Pausing script execution

void sleep ( int seconds)

void usleep ( int micro_seconds)

When you want to pause execution in your script, there are two ways you can implement the code. Some people (thankfully very few) choose the first option and write code like this:

<?php
    $now
= time();
    while (
$now + 4 > time()) {
        
// do nothing
    
}

    echo
"Done.\n";
?>

While it does work, there are two problems with it. Firstly, time() has a very low precision, only returning the number of whole seconds that have passed, which makes the whole thing quite vague. Secondly, PHP has to sit there looping thousands of times while it waits, essentially doing nothing. A much better solution is to use the one of the two script sleep functions, sleep() and usleep(), which take the amount of time to pause execution as their only parameter.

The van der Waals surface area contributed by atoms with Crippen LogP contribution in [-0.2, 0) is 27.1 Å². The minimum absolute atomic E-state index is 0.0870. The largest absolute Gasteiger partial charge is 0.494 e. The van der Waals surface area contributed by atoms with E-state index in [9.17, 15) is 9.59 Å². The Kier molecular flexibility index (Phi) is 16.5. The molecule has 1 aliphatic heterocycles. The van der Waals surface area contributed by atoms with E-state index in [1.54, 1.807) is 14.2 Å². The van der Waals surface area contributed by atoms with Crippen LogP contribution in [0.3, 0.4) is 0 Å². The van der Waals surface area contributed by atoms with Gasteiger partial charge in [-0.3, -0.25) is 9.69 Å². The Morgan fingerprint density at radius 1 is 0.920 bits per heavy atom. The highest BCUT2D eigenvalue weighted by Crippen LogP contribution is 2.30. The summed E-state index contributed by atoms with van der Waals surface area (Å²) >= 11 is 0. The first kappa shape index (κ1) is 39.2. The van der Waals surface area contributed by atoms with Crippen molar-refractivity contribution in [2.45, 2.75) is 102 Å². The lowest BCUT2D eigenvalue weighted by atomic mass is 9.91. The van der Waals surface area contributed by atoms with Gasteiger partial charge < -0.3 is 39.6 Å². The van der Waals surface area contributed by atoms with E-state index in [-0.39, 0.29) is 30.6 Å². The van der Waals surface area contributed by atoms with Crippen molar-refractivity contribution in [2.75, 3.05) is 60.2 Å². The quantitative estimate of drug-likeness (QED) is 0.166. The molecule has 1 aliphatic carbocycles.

The difference between sleep() and usleep() is that sleep() takes a number of seconds as its parameter, whereas usleep() takes a number of microseconds - millionths of a second - as its parameter. Using either of them is far more accurate than the previous time() loop, and they both have their advantages - sleep() is better if you do not need the accuracy, and usleep() is better if you do. Simple, really!

The above script could be rewritten like this:

<?php
    sleep
(4);
    echo
"Done\n";
?>

Or this:

<?php
    usleep
(4000000);
    echo
"Done\n";
?>

Note that the default maximum script execution time is 30 seconds, but you can use sleep() and usleep() to make your scripts go on for longer than that because technically PHP does not have control during the sleep operation.

 

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